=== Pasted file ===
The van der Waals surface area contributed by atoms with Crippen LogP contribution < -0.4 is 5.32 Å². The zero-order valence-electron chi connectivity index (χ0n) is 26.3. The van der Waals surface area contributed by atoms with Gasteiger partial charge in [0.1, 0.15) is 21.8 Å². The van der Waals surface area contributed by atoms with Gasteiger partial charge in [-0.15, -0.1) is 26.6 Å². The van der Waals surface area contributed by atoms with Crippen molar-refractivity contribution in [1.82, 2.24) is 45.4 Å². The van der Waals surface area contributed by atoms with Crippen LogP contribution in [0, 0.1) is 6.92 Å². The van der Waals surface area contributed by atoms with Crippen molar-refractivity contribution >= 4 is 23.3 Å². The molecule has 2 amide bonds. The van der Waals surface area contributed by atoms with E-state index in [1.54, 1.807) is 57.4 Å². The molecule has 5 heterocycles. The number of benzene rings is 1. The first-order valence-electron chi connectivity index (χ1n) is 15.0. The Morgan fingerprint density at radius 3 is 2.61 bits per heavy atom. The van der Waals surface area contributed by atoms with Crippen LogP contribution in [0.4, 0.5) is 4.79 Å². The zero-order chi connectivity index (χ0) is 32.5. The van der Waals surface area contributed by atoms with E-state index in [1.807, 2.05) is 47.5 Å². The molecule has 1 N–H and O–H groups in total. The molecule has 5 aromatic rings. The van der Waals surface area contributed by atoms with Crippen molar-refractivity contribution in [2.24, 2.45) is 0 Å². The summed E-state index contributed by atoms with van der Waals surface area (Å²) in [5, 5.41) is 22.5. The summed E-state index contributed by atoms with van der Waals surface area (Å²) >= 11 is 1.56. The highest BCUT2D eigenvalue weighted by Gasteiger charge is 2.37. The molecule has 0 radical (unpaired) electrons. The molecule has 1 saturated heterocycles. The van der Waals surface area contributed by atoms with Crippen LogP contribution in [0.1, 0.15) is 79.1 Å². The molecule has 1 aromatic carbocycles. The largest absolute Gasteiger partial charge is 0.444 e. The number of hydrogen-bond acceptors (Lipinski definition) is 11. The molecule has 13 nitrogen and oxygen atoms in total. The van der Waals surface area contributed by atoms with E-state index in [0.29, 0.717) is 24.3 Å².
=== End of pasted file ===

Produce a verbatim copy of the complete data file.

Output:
The van der Waals surface area contributed by atoms with Crippen LogP contribution < -0.4 is 5.32 Å². The zero-order valence-electron chi connectivity index (χ0n) is 26.3. The van der Waals surface area contributed by atoms with Gasteiger partial charge in [0.1, 0.15) is 21.8 Å². The van der Waals surface area contributed by atoms with Gasteiger partial charge in [-0.15, -0.1) is 26.6 Å². The van der Waals surface area contributed by atoms with Crippen molar-refractivity contribution in [1.82, 2.24) is 45.4 Å². The van der Waals surface area contributed by atoms with Crippen LogP contribution in [0, 0.1) is 6.92 Å². The van der Waals surface area contributed by atoms with Crippen molar-refractivity contribution >= 4 is 23.3 Å². The molecule has 2 amide bonds. The van der Waals surface area contributed by atoms with E-state index in [1.54, 1.807) is 57.4 Å². The molecule has 5 heterocycles. The number of benzene rings is 1. The first-order valence-electron chi connectivity index (χ1n) is 15.0. The Morgan fingerprint density at radius 3 is 2.61 bits per heavy atom. The van der Waals surface area contributed by atoms with Crippen LogP contribution in [0.4, 0.5) is 4.79 Å². The zero-order chi connectivity index (χ0) is 32.5. The van der Waals surface area contributed by atoms with E-state index in [1.807, 2.05) is 47.5 Å². The molecule has 1 N–H and O–H groups in total. The molecule has 5 aromatic rings. The van der Waals surface area contributed by atoms with Crippen molar-refractivity contribution in [2.24, 2.45) is 0 Å². The summed E-state index contributed by atoms with van der Waals surface area (Å²) in [5, 5.41) is 22.5. The summed E-state index contributed by atoms with van der Waals surface area (Å²) >= 11 is 1.56. The highest BCUT2D eigenvalue weighted by Gasteiger charge is 2.37. The molecule has 0 radical (unpaired) electrons. The molecule has 1 saturated heterocycles. The van der Waals surface area contributed by atoms with Crippen LogP contribution in [0.1, 0.15) is 79.1 Å². The molecule has 1 aromatic carbocycles. The largest absolute Gasteiger partial charge is 0.444 e. The number of hydrogen-bond acceptors (Lipinski definition) is 11. The molecule has 13 nitrogen and oxygen atoms in total. The van der Waals surface area contributed by atoms with E-state index in [0.29, 0.717) is 24.3 Å².